Fire 1-0 DC: Rugby Meets Soccer

At its worst, last night’s Eastern Conference semifinal between DC United and the Chicago Fire looked like a pugnacious midfield scrum in which every ball seemed 50-50, not unlike an endless series of drop-balls put in play by an angry god. Think a lower-tier game in the English Premier League, but without the skill. At its best, the game pitted a DC team moving the ball slickly up to Chicago’s attacking third against a Fire team hunting for DC’s defensive mistakes.

The final score – 1-0 to Chicago – signals one successful kill, but the echoes from a couple other shots were heard around Bridgeview.

Call ‘keeper Troy Perkins DC’s man of the match. His defense left him for dead on the goal, but he saved two other dead-certain goals at least, most notably his brave challenge when Calen Carr broke through late. Given the way DC essentially controlled two-thirds of the field, that one goal disadvantage keeps them well within the margin for recovery for the home leg; emphasis belongs on the word “essentially,” though, because the brittleness of Black and Red’s defense wound up gifting Chicago more clear-cut chances than DC created at the other end. That’s a worrying sign because those breaks came under minimal pressure.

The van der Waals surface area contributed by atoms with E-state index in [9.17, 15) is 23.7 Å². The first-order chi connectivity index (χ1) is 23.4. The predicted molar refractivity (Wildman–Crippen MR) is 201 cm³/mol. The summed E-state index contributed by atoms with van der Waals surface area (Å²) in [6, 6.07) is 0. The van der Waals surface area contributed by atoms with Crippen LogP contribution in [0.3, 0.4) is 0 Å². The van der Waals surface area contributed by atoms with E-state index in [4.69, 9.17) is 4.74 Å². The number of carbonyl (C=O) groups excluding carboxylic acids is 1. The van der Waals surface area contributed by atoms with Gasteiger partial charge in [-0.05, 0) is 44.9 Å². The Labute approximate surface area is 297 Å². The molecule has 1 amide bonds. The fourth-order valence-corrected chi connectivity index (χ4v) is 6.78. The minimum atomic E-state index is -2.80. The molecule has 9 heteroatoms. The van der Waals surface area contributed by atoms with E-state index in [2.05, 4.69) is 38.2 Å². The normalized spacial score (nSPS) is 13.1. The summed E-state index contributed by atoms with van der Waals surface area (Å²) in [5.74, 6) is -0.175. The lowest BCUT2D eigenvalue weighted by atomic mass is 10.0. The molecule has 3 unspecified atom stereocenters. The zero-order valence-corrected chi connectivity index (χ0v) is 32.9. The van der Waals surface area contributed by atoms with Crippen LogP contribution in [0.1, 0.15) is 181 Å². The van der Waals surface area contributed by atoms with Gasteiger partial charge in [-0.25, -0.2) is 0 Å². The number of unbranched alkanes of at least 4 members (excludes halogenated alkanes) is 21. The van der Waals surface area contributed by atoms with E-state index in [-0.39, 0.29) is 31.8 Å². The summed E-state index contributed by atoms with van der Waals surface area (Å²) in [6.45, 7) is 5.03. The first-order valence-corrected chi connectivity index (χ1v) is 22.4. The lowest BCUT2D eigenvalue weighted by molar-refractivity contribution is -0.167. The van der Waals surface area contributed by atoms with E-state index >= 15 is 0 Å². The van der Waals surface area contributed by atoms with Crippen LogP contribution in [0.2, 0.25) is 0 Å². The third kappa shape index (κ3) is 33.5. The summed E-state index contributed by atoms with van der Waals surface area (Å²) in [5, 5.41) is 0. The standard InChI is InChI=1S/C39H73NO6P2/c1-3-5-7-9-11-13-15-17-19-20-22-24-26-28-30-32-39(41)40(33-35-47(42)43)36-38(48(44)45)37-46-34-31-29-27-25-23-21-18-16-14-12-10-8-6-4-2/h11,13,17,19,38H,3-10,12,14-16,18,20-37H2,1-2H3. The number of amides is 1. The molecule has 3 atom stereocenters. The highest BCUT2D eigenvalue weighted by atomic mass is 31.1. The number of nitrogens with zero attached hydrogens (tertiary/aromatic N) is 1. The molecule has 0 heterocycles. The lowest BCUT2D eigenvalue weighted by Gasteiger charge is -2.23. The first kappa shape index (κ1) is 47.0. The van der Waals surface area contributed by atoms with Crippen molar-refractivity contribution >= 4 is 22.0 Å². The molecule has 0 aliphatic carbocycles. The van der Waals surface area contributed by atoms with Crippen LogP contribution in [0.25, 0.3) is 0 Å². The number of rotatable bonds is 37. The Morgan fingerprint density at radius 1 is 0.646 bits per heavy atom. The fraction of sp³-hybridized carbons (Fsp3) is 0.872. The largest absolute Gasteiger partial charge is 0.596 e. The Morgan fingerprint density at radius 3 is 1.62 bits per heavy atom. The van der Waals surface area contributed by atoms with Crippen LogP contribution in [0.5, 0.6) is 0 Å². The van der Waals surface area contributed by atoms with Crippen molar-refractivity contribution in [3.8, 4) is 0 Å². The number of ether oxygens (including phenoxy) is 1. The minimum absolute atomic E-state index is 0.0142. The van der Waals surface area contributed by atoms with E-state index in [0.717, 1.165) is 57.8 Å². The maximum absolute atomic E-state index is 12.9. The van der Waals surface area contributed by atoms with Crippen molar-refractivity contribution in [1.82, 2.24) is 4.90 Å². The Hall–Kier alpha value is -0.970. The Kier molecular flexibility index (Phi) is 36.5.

Against that, Chicago’s advantage doesn’t feel all that safe. Their collective struggle to generally connect left them facing relentless pressure, too often close to their own goal. To their credit, though, they limited DC’s chances to a near-range header here (Christian Gomez should have done better) to long-range efforts there; Fred took a number of these and Ben Olsen lashed in low crosses from the right, but neither approach really threatened Matt Pickens’ goal. DC had the rhythm, while Chicago’s rare moments came from smart dribbles out of danger by Wilman Conde, Chad Barrett’s energetic chasing, and Chris Rolfe’s tight control. Speaking of Barrett, losing him for the second game strikes me as a significant loss; who can see Paulo Wanchope causing the stir Barrett did in DC’s back line?

It says plenty about this game that Chicago looked the more menacing side in spite of being hemmed in for long stretches. The rare occasion when things opened up in front of goal, it happened in front of Perkins; when DC reached the Fire’s defensive third, players in red shirts looked so thick on the ground one might think the Fire fielded 15 defenders; Dasan Robinson, in particular, played like two men. And he had to due to Chicago’s repeated problems with playing out of the back.